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Why do you invest? Is it to fund a retirement that is ten, twenty or thirty years away? Perhaps you plan to live off your investments for years to come. Maybe you’re investing to offset the cost of college for your kids.

Whatever your reason, attaching a goal to your portfolio makes it easy to remember that your goal isn’t merely fat returns or safe keeping. Your goal is to fund your life goals. That is to say, you want to maximize your long term returns given your tolerance for risk.

An optimal portfolio balances both risk and rewards

An efficient portfolio gives you the best possible chance at funding your future goals. It will stop you from taking on too much risk and gambling away potential returns, and it will keep you from playing it too safe and missing out on potential returns.

Rather than chasing returns or fleeing towards safe-havens, you can create a portfolio that maximizes risk-adjusted returns.

Compound Growth vs. Risk Adjusted Returns

Albert Einstein once said, “Compound interest is eighth wonder of the world. He who understands it, earns it… He who doesn’t, pays it.”

Most people who become wealthy through investing credit compound growth and time, but balancing risk and returns is more important than growth alone.

To illustrate this, we will compare 3 different portfolios that achieved different growth rates with different risk profiles.

Portfolio 1 Portfolio 2 Portfolio 3
Starting Value  $  10,000.00  $  10,000.00  $  10,000.00
12/31/2003  $  11,755.60  $  10,291.00  $  13,800.11
12/31/2004  $  12,767.29  $  10,621.34  $  12,945.98
12/31/2005  $  13,371.95  $  10,830.58  $  14,968.60
12/31/2006  $  14,862.25  $  11,258.39  $  10,987.00
12/31/2007  $  15,937.24  $  11,575.88  $  16,790.13
12/31/2008  $  13,293.25  $  11,924.31  $  11,518.72
12/31/2009  $  15,582.61  $  12,320.20  $  19,786.19
12/31/2010  $  17,204.14  $  12,703.36  $  16,760.29
12/31/2011  $  17,773.25  $  13,085.73  $  19,789.57
12/31/2012  $  19,608.16  $  13,476.99  $  25,852.16

The Annual Returns are below:

 Portfolio 1  Portfolio 2 Portfolio 3
12/31/2003 17.56% 2.91% 38%
12/31/2004 8.61% 3.21% -6%
12/31/2005 4.74% 1.97% 16%
12/31/2006 11.15% 3.95% -27%
12/31/2007 7.23% 2.82% 53%
12/31/2008 -16.59% 3.01% -31%
12/31/2009 17.22% 3.32% 72%
12/31/2010 10.41% 3.11% -15%
12/31/2011 3.31% 3.01% 18%
12/31/2012 10.32% 2.99% 31%

Compound Annual Growth Rate (CAGR)

Using the ending value of each portfolio, we calculated the compound annual growth rate (CAGR) using this formula:

CAGR=[(Ending Value/Starting Value)^(1/# of Years)]-1

These are the compound growth rates of each portfolio:

Portfolio 1 Portfolio 2 Portfolio 3
6.97% 3.03% 9.96%
For some investors, this would be then end of the analysis. However, as you saw from the tables above, these growth rates are just the starting point. Each portfolio came with a different degree of volatility.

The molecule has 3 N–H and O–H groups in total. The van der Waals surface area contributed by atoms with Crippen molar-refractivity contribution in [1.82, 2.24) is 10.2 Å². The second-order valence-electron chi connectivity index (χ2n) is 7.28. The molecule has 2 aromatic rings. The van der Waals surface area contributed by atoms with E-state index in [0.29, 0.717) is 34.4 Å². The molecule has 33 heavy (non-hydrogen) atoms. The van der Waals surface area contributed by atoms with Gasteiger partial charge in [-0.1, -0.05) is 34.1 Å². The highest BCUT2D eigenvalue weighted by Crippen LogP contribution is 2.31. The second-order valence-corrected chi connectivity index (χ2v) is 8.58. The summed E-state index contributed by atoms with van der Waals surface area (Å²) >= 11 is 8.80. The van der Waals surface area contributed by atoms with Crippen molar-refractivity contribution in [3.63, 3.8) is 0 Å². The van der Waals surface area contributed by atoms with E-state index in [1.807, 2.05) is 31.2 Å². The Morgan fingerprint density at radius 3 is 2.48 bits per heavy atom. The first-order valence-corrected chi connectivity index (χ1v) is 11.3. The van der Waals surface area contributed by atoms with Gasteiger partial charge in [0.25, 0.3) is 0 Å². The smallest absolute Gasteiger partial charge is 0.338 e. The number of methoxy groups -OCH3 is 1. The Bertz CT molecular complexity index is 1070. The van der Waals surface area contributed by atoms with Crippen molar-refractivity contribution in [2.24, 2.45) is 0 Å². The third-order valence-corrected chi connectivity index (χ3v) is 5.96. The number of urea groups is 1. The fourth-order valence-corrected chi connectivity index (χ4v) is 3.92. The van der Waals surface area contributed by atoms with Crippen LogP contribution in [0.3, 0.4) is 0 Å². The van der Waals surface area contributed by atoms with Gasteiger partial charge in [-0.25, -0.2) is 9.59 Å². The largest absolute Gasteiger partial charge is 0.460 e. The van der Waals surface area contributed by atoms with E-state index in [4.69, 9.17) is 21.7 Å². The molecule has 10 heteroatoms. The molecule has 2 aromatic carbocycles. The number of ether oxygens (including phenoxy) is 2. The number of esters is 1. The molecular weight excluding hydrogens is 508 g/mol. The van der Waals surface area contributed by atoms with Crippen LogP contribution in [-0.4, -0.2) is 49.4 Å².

In addition to knowing the growth rate, we need to understand risk to evaluate the performance.

Risk adjusted Returns

The Sharpe Ratio is used to calculate risk adjusted returns. It shows whether the portfolio’s returns justify the risk required to achieve them. It is calculated:

Sp=  [rp  – rf]/σp


 In our example the three portfolios show these risk adjusted returns:
Portfolio 1 Portfolio 2 Portfolio 3
CAGR 6.97% 3.03% 9.96%
Risk Free Rate 3% 3% 3%
Std. Dev. 9.12% 0.46% 33%
Sharpe Ratio 0.43 0.06 0.21

So which portfolio performed best?

It can be difficult to pick which portfolio performed the best, but when you’re investing for the long term, the risk adjusted returns matter more than the compound growth in one year (or even one decade).

Portfolio 3 achieved the highest compound growth rate (9.96%), but it demonstrated extreme volatitility. The portfolio’s Sharpe Ratio of .21 indicates that the high returns were due to excess risk.

This level of risk should lead the portfolio owner to review their asset allocation and to reconsider their investing strategy. In the long run, a more conservative strategy is likely to maximize risk adjusted returns.

Portfolio 2 achieved the lowest growth (3.03%) but it’s returns were stable. In fact, throughout the decade, the portfolio always showed postive gains.

However, the stability came at the expense of returns. With a Sharpe Ratio was .06, Portfolio 2 performed the worst of all three on a risk adjusted basis. The portfolio owner should plan to take on more risk to achieve higher returns.

Portfolio 1 achieved a compound growth rate of 6.97% and a Sharpe Ratio of .43. In this case, the portfolio returns offset the necessary risks. Despite some volatility, Portfolio 1 performed best on a risk adjusted basis. The portfolio owner should continue to rebalance regularly and keep their asset allocation in line with their goals.


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